Archive for December, 2012

After flying south what do birds do? Do they nest again and raise another family? Or, like human “snowbirds” do they just bask in the Florida sun?

Migration takes a lot of energy. Once birds reach a suitable wintering spot, they spend the first days and weeks exploring. They need to identify the best places for finding food, for hiding from predators and for nightly roosting. In their summer home, they knew all the places to find food. Down south they have to learn all over again.

They have to replenish the energy lost during migration. And build up energy for the return trip. Some species molt into a fresh set of new feathers for the journey north.

Like most good vacations, time passes too quickly and it is soon time to head north again.

Read Full Post »

Wisdom Re-discovered

The oldest bird ever tracked in the wild is a Laysan albatross, named “Wisdom”. She was originally banded in 1956 while she was incubating a chick. Since it takes 4-5 for years an albatross to reach breeding age, Wisdom would be over 60 years old today.
She was recently re-discovered near Midway Atoll in the North Pacific where she was incubating another chick.
I guess wisdom comes with old age.

Read Full Post »

Playing Favorites

I often get asked “What is your favorite bird?” The honest answer is I do not have one single favorite. My favorite changes, usually based on what I have seen most recently. This past weekend, for example, I saw a Belted Kingfisher so that is now one of my current favorites.

SONY DSCI wondered why I like kingfishers. There are probably a number of different reasons. (1) I do not see them very often (2) They are kind of “goofy” looking, with a huge head out of proportion to the rest of its body, a dagger-like bill, and shaggy crest. (3) They have an aloof personality ignoring humans and other birds. They hang out by themselves and don’t form flocks. I wonder how they ever able to reproduce. (4) Their song is unmusical, described by Roger Tory Peterson as sounding like a stick being dragged along a picket fence.

The real reason kingfishers are on my favorites list is that when I was just a beginning birder there was always a kingfisher in my local birding spot. It would sit on a bare branch overlooking a pond patiently looking for a fish. It was easy to get a good close-up look.

Of course, this weekend I also saw another one of my favorites – a male Wood Duck. It is the gaudieswood duckt looking bird, looks like it was painted by a child using his favorite colors. A very striking, unnatural paint job. I can’t imagine how evolution could have explain it distinctive patterns.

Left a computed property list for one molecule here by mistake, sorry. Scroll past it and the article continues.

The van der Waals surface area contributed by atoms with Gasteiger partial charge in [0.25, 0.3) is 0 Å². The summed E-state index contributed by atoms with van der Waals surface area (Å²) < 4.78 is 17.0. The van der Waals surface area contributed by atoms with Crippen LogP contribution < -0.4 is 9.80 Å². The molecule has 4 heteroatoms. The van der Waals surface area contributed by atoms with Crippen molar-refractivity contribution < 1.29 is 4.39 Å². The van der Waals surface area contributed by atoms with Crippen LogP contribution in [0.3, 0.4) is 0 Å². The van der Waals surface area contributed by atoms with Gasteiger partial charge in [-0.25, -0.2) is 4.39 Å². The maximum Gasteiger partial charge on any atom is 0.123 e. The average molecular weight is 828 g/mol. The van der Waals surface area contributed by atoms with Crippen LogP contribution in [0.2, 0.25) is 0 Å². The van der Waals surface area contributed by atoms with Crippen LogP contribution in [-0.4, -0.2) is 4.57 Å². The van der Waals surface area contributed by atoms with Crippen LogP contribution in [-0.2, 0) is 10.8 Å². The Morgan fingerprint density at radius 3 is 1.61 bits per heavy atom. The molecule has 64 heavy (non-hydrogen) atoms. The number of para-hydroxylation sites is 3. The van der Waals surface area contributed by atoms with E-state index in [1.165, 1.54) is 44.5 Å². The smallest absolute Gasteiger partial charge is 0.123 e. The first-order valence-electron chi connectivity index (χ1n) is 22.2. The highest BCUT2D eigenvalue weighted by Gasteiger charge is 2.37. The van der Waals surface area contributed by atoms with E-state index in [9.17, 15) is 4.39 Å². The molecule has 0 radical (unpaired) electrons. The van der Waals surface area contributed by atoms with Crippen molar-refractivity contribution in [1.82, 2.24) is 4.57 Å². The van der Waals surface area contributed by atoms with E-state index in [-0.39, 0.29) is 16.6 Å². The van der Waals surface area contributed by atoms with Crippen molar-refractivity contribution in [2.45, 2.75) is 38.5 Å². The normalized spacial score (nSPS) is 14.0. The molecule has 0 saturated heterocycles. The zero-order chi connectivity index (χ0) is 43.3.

It is another one of my favorite birds. At least until I see another one of my favorites.

Read Full Post »

On Saturday, the first of December, our monthly BirdWalk took us to Tibbetts Brook Park in Yonkers. The damp, cold, windy weather foretelling the beginning of winter did not deter the fourteen hardy souls who joined in the walk. We were reward by a nice assortment of birds. Probably the best sighting of the day was a good view of the amazing colors of male Wood Duck.

wood duck

Hooded Merganser - Male & FemaleBut the simply elegance of the Hooded Merganser came in a close second. A raccoon sleeping in a hole in a tree trunk was unexpected.

For those of you keeping score, here is a complete list of the birds seen:

Waterbirds: Canada Goose, Mallard, Mute Swan, Black Duck, Hooded Merganser, Wood Duck, Double-crested Cormorant, Great Blue Heron.
Backyard Birds: Cardinal, Mourning Dove, Goldfinch, Black-capped Chickadee, Tufted Titmouse, Dark-eyed Junco,

Others: Song Sparrow, White-throated Sparrow, Carolina Wren, Winter Wren, Pigeon, Ring-billed Gull, Brown Creeper

By the time the walk concluded around 10AM I felt tired but invigorated from a pleasant walk in the fresh air, in pleasant surroundings and, of course, with pleasant company.

Read Full Post »

A Barred Owl was seen in the pine grove in Croton Point Park. So I organized a small group to see if we could find it. We didn’t. In fact we learned it hasn’t been seen for a few days.

Disappointing? Yes. But we enjoyed the morning and the birds we did find. I added two species that I had not seen before this year – Brown Creeper and Red-breasted Nuthatch – not rare or unusually birds, but nice.

As I was driving home from Croton, I was struck by the fact that these two species are very similar in one way but also exactly different. Both birds are often seen on tree trunks where they use their pointed bills to probe out insects that are hiding under the bark of the trunk. Both birds have a similar diet sharing a taste for insects. Both frequent the same restaurant (tree trunks) but their approach to locating their food is exactly opposite.

The nuthatch is nicknamed “the upside bird” because it is the only bird that can walk head-first down a tree trunk. Red-breasted Nuthatch - 2 And it finds food that way, walking down a tree trunk from high to low looking for insects hidden in the cracks and crevices of the bark.

brown creeperThe Brown Creeper feeds in exactly the opposite direction. It usually flies to the very bottom of a tree, where the trunk meets the ground. Then it climbs up the tree from bottom to top spiraling around the trunk as it climbs. When it reaches its top height it flies to the bottom of the next tree and begins its spiral climb again.
One feeds top to bottom, the other bottom to top. It this way the two birds can feed in the same area without competing . On its trip down the trunk the nuthatch finds insects on the top edge of the bark while the ascending creeper finds the food on the lower edge of the bark.

So no owl today. But an interesting study on bird feeding habits

Read Full Post »

« Newer Posts